New paper on insulin’s effect on lipolysis

J Clin Endocrinol Metab. 2011 May 18. [Epub ahead of print]

Higher Acute Insulin Response to Glucose May Determine Greater 
Free Fatty Acid Clearance in African-American Women.

Chow CC, Periwal V, Csako G, Ricks M, Courville AB, Miller BV 3rd, Vega GL,
Sumner AE.

Laboratory of Biological Modeling (C.C.C., V.P.), National Institute of Diabetes
and Digestive and Kidney Diseases, National Institutes of Health, Bethesda,
Maryland 20892; Departments of Laboratory Medicine (G.C.) and Nutrition (A.B.C.),
Clinical Center, National Institutes of Health, and Clinical Endocrinology Branch
(M.R., B.V.M., A.E.S.), National Institute of Diabetes and Digestive and Kidney
Diseases, National Institutes of Health, Bethesda, Maryland 20892; and Center for
Human Nutrition (G.L.V.), University of Texas Southwestern Medical Center at
Dallas, Dallas, Texas 75235.

Context: Obesity and diabetes are more common in African-Americans than whites.
Because free fatty acids (FFA) participate in the development of these
conditions, studying race differences in the regulation of FFA and glucose by
insulin is essential. Objective: The objective of the study was to determine
whether race differences exist in glucose and FFA response to insulin. Design:
This was a cross-sectional study. Setting: The study was conducted at a clinical
research center. Participants: Thirty-four premenopausal women (17
African-Americans, 17 whites) matched for age [36 ± 10 yr (mean ± sd)] and body
mass index (30.0 ± 6.7 kg/m(2)). Interventions: Insulin-modified frequently
sampled iv glucose tolerance tests were performed with data analyzed by separate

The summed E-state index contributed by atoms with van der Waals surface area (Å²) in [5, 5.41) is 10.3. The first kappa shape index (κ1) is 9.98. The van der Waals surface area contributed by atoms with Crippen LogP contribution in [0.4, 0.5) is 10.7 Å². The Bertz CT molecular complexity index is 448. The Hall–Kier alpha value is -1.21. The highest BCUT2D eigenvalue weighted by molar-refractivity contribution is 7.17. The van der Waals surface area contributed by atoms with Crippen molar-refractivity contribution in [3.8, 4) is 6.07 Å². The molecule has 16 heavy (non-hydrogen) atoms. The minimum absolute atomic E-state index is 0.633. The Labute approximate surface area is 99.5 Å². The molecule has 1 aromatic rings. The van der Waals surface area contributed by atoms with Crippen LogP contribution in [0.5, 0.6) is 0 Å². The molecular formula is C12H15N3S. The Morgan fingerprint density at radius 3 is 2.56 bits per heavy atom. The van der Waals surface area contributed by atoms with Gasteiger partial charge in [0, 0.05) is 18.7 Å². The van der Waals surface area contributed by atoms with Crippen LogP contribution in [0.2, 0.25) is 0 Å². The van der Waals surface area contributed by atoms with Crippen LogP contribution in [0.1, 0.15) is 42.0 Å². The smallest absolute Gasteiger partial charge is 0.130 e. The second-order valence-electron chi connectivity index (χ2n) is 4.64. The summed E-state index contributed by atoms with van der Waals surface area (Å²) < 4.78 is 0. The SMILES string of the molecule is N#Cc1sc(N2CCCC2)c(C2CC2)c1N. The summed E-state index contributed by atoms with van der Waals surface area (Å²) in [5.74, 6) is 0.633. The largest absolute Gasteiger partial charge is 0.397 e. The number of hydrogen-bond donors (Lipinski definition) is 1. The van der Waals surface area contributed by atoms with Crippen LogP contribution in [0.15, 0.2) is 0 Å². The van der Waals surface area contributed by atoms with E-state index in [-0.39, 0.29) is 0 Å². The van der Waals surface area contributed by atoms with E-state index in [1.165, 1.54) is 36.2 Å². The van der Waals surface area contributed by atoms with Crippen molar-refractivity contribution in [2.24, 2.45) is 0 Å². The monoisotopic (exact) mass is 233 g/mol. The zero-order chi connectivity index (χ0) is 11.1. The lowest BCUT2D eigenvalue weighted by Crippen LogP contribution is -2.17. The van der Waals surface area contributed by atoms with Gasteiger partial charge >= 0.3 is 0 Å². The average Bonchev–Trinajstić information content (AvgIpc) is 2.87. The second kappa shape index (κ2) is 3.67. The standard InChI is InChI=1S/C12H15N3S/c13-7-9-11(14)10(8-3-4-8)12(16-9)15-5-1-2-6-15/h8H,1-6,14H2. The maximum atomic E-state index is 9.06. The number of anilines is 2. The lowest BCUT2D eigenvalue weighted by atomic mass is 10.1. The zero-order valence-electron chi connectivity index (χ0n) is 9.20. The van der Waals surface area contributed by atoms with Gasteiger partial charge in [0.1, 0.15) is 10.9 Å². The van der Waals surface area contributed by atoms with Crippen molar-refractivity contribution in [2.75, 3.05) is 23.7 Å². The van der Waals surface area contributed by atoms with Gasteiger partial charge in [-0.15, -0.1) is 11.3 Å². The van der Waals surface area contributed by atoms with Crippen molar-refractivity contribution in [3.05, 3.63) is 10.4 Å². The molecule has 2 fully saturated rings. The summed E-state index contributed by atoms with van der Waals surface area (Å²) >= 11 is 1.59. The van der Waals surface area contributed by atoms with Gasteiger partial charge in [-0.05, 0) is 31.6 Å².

minimal models for glucose and FFA. Main Outcome Measures: Glucose measures were
insulin sensitivity index (S(I)) and acute insulin response to glucose (AIRg).
FFA measures were FFA clearance rate (c(f)). Results: Body mass index was similar
but fat mass was higher in African-Americans than whites (P < 0.01). Compared
with whites, African-Americans had lower S(I) (3.71 ± 1.55 vs. 5.23 ± 2.74
[×10(-4) min(-1)/(microunits per milliliter)] (P = 0.05) and higher AIRg (642 ±
379 vs. 263 ± 206 mU/liter(-1) · min, P < 0.01). Adjusting for fat mass,
African-Americans had higher FFA clearance, c(f) (0.13 ± 0.06 vs. 0.08 ± 0.05
min(-1), P < 0.01). After adjusting for AIRg, the race difference in c(f) was no
longer present (P = 0.51). For all women, the relationship between c(f) and AIRg
was significant (r = 0.64, P < 0.01), but the relationship between c(f) and S(I)
was not (r = -0.07, P = 0.71). The same pattern persisted when the two groups
were studied separately. Conclusion: African-American women were more insulin
resistant than white women, yet they had greater FFA clearance. Acutely higher
insulin concentrations in African-American women accounted for higher FFA
clearance.

PMID: 21593106  [PubMed - as supplied by publisher]
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